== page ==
Karime Lopez + Beatrice Segoni: women chefs in Florence

Beyond the pass

Karl Whittaker
October 8, 2019 - 13:44

The hospitality industry is an enriching environment for creative minds and dedicated individuals but, as with any profession, working in the kitchen unfortunately comes with some downsides. Aside from the obvious problems like long hours, high temperatures and personal sacrifice, it’s also a male-dominated world, which creates an environment that sometimes deters young female professionals from becoming chefs. In this article, leading chefs in Florence, Karime Lopez and Beatrice Segoni, discuss their experiences as women in the kitchen.

 

Mexico-born Karime Lopez heads up the team at Massimo Bottura’s Gucci Osteria and has experience in some of the best restaurants in the world: Noma in Denmark and Central in Peru. Her culinary story began in France. “I studied art in Paris, where I frequently visited the city’s beautiful pastry shops and discovered this whole other form of cuisine. I perceived it as true art, not only an art form you could eat!” After that dose of inspiration, Lopez enrolled in a culinary college in Spain to initiate her studies.

 

 

 

Mexico-born Karime Lopez heads up the team at Massimo Bottura’s Gucci Osteria

 

 

 

Chef Beatrice Segoni, on the other hand, grew up in the coastal Marche region. Her birthplace is an integral aspect of the identity of her restaurant Konnubio. Her first foray in the kitchen was earned under the tutelage of Gianfranco Vissani, but her passion for food was founded by “the desire to share the pleasures of food and good cooking with others.”

 

When asked about her first impressions of the hospitality industry, Chef Lopez replies, “I noticed that there weren’t a lot of female chefs or women in the kitchen. After my initial experiences, I realised each country has their own perceptions about female chefs.” Chef Segoni adds, “It was difficult from the beginning. I realised very early on that it was a man’s world, but I never got discouraged and I’ve always tried to prove that women can do it too.”

 

And of course, women can do it too. There is a general misconception that women avoid the professional kitchen atmosphere because it can be too difficult or laborious, which is nonsense. More often than not, it’s down to a certain small group of male cooks who discourage women from the industry. It’s a sad truth that some men (certainly not a majority) use the kitchen environment or the professional hierarchy to mistreat cooks around them and, regrettably, often the female employees.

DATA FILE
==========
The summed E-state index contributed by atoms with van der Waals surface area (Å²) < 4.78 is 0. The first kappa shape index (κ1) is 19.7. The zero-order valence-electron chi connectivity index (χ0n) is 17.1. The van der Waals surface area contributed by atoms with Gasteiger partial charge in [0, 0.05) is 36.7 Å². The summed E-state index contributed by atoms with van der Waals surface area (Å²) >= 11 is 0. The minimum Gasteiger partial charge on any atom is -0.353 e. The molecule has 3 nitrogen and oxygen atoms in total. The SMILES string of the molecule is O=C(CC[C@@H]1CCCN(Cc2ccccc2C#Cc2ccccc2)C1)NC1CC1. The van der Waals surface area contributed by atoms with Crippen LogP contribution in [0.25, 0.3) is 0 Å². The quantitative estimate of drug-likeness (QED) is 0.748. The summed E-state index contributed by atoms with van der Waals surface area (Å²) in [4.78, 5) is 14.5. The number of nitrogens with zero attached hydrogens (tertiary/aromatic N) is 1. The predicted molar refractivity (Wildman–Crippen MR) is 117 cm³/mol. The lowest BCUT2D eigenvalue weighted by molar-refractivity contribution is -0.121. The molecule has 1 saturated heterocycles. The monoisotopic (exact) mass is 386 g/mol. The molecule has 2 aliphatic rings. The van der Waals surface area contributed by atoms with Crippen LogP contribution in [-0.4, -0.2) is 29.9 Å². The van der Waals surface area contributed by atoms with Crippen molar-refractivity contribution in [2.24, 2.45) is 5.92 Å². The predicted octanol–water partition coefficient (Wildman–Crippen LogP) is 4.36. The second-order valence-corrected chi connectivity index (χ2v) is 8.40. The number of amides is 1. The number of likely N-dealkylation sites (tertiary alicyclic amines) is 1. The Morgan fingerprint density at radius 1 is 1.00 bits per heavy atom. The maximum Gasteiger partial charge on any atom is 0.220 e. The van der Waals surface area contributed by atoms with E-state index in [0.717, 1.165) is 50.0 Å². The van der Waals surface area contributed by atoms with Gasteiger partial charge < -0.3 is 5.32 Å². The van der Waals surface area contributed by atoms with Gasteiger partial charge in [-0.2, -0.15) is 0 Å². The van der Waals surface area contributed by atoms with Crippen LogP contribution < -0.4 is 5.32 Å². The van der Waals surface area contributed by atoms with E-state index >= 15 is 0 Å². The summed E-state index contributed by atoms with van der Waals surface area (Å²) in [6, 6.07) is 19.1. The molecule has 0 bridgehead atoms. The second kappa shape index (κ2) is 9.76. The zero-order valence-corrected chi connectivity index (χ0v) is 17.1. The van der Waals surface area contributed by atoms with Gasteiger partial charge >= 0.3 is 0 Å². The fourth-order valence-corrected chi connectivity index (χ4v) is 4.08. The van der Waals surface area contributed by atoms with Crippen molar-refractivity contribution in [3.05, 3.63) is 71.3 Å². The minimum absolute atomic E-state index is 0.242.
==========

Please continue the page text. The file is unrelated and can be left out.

“There are so many challenges to face every day as a woman,” stated Chef Lopez, “Not just in the kitchen, but in all types of work.” Chef Segoni continued on the same point, recounting that her initial struggle in the kitchen was to gain respect.

 

Women around the world are slowly destroying societal stereotypes by earning prestige in the kitchen. Clare Smyth maintained the three Michelin star status at Restaurant Gordon Ramsay and Dominique Crenn became the first woman to win three Michelin stars in the history of the United States.

 

With the topic of such iconic cooks in mind, Chef Lopez mentioned, “I am inspired by my mentors Santi Santamaria, Enrique Olvera, Seiji Yamamoto and, of course, Massimo Bottura. But I also greatly admire Anne Sophie Pic. All of these chefs have very different styles of cooking and different ways of thinking about food, but they have one thing in common: they have a huge respect for their teams.”

 

 

 

 

Chef Beatrice Segoni of restaurant Konnubio

 

 

 

Chef Segoni continued. “Many chefs helped me to understand and learn about extraordinary ingredients and new techniques. But then you have to have something inside you that makes you say ‘I do this because I think it’s right.’ In this line of work, each of us must make our own individual contributions.”

 

Before ending the conversation to return to their busy kitchens and hungry customers, both chefs imparted some words of wisdom to young women considering a career in the restaurant business.

 

“Work hard,” said Chef Lopez, “and don’t give up. Be consistent, support your colleagues, both men and women. Massimo Bottura encourages us all to do our best, and that’s something I want to say to everyone, not just the women chefs of tomorrow.”

 

Chef Segoni similarly added, “Don’t ever get discouraged and be ready for a subtle war that you will win only with security and perseverance.”

 

There is a place in the kitchen for anyone, regardless of gender, so long as a professional attitude and a willingness to learn are maintained.

 

 

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